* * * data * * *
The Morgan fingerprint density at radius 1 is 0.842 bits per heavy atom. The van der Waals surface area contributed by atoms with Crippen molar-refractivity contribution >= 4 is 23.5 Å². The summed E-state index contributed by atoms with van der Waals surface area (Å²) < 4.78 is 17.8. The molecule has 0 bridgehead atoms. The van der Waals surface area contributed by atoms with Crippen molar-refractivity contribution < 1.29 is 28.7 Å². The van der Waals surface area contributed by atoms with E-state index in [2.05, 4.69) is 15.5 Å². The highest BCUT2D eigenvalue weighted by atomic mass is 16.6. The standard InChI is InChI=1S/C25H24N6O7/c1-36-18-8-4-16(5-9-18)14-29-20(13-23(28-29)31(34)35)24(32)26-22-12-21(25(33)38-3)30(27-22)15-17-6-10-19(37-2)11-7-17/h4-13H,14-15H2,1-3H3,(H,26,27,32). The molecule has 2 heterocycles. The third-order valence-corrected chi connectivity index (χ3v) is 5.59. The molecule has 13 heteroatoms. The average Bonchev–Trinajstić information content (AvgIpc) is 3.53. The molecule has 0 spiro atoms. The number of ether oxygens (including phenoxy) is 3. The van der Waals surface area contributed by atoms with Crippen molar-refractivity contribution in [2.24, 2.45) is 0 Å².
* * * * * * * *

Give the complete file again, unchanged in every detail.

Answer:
The Morgan fingerprint density at radius 1 is 0.842 bits per heavy atom. The van der Waals surface area contributed by atoms with Crippen molar-refractivity contribution >= 4 is 23.5 Å². The summed E-state index contributed by atoms with van der Waals surface area (Å²) < 4.78 is 17.8. The molecule has 0 bridgehead atoms. The van der Waals surface area contributed by atoms with Crippen molar-refractivity contribution < 1.29 is 28.7 Å². The van der Waals surface area contributed by atoms with E-state index in [2.05, 4.69) is 15.5 Å². The highest BCUT2D eigenvalue weighted by atomic mass is 16.6. The standard InChI is InChI=1S/C25H24N6O7/c1-36-18-8-4-16(5-9-18)14-29-20(13-23(28-29)31(34)35)24(32)26-22-12-21(25(33)38-3)30(27-22)15-17-6-10-19(37-2)11-7-17/h4-13H,14-15H2,1-3H3,(H,26,27,32). The molecule has 2 heterocycles. The third-order valence-corrected chi connectivity index (χ3v) is 5.59. The molecule has 13 heteroatoms. The average Bonchev–Trinajstić information content (AvgIpc) is 3.53. The molecule has 0 spiro atoms. The number of ether oxygens (including phenoxy) is 3. The van der Waals surface area contributed by atoms with Crippen molar-refractivity contribution in [2.24, 2.45) is 0 Å².